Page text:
Then you create a profile, upload photos of your hair, and answer questions about hair problems you think you have and improvements you’d like to see. A few days later, I received an email saying my results were ready. The brand offers a virtual consultation with one of its healthy hair experts to review your analysis and recommendations, or you can access a portal and view them on your own time.
The breakdown includes healthy hair care plans that contain recommendations for your product and ingredients, regimens to follow, styling techniques and more. You can also be matched with a professional stylist in your area for your salon visits.
Microscopic hair analysis reveals what the eyes can’t see about your hair. It reveals the condition of your hair, the unique characteristics of the cuticle layer and the health of the strand. “We decided to automate this process through AI technology and machine learning by training thousands of unique images of different hair textures, types and conditions to easily detect these things from a photo and create personalized recommendations through our proprietary recommendation system,” he explains. Mitchell-Harris. This is a service for every hair type and every hair condition, which helped me trust the service – after losing my hair, I would only willingly pull out strands if I felt sure it would be worth it.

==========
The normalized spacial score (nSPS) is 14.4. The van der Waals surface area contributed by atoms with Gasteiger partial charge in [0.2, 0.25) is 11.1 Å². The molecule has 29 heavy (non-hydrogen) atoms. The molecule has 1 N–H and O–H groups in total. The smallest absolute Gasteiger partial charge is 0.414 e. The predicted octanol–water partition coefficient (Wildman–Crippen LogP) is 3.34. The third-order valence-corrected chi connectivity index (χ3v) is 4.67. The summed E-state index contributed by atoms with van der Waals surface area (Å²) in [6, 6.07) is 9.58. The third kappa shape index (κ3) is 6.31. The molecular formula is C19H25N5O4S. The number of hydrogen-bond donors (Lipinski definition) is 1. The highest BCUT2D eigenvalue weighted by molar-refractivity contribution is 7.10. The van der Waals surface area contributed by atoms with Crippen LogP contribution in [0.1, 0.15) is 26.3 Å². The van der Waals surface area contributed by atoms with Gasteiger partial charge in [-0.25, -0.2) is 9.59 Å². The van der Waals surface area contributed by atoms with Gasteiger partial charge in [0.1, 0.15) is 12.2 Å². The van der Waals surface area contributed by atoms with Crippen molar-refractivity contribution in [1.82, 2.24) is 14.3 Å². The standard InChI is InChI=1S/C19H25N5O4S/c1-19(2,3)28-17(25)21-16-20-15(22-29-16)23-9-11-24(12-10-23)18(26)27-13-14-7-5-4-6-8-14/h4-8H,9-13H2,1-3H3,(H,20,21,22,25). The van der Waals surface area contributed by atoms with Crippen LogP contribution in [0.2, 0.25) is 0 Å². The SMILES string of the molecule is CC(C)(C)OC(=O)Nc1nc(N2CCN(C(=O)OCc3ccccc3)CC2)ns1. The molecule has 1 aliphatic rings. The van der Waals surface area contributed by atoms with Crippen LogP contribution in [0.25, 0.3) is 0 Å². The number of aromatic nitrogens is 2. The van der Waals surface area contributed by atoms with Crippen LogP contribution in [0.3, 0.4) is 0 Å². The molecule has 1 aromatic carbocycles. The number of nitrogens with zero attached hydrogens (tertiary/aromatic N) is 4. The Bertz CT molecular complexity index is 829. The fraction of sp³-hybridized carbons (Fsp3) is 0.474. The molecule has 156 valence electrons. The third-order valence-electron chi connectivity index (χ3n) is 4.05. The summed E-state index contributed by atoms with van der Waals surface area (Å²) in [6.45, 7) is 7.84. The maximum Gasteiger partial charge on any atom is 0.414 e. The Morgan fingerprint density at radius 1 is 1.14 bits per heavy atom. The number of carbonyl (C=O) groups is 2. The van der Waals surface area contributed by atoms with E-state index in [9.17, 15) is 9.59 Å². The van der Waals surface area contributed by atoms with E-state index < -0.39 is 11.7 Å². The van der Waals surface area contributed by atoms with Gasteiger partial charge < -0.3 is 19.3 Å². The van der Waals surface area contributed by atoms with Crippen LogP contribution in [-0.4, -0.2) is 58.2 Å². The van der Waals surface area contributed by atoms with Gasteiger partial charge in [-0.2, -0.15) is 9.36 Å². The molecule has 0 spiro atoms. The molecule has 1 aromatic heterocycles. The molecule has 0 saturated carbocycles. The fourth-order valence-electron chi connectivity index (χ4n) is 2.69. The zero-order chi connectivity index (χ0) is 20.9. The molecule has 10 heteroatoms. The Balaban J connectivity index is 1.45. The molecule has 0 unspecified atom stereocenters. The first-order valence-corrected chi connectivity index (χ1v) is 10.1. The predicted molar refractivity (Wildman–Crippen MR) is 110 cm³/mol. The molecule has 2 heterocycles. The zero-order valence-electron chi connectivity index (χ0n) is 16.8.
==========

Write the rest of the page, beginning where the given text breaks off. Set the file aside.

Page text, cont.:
Analysis revealed that my strands are in a weakened state with physical damage—small tears and tears along the hair shaft, compromising the outer layer of the cuticle. Through my personalized recommendations, I discovered the best products to help rebuild my hair—including a sulfate-free product shampoo and moisturizing styling treatments, like this Aveda mousse.
What I love most about this service is that you can send your hair in regularly to monitor its health. Myvana also offers a web3 Virtual “Hairquarters”, which provides a way to connect with communities facing similar hair journeys. Soon, the brand will launch ‘In The Lab with Myavana’, a weekly series in which hair scientists, analysts and cosmetologists share discoveries from their strand analysis research.
While Myavana doesn’t necessarily replace a hair specialist or your stylist, it is another tool that will help give you the full picture of your hair’s health. Just like I’m not the same person before my diagnosis, neither is my hair – we’re both a work in progress, trying to find our new normal. Myavana is an innovative tool that I will continue to use throughout my evolving journey to make the most of each new stage I encounter.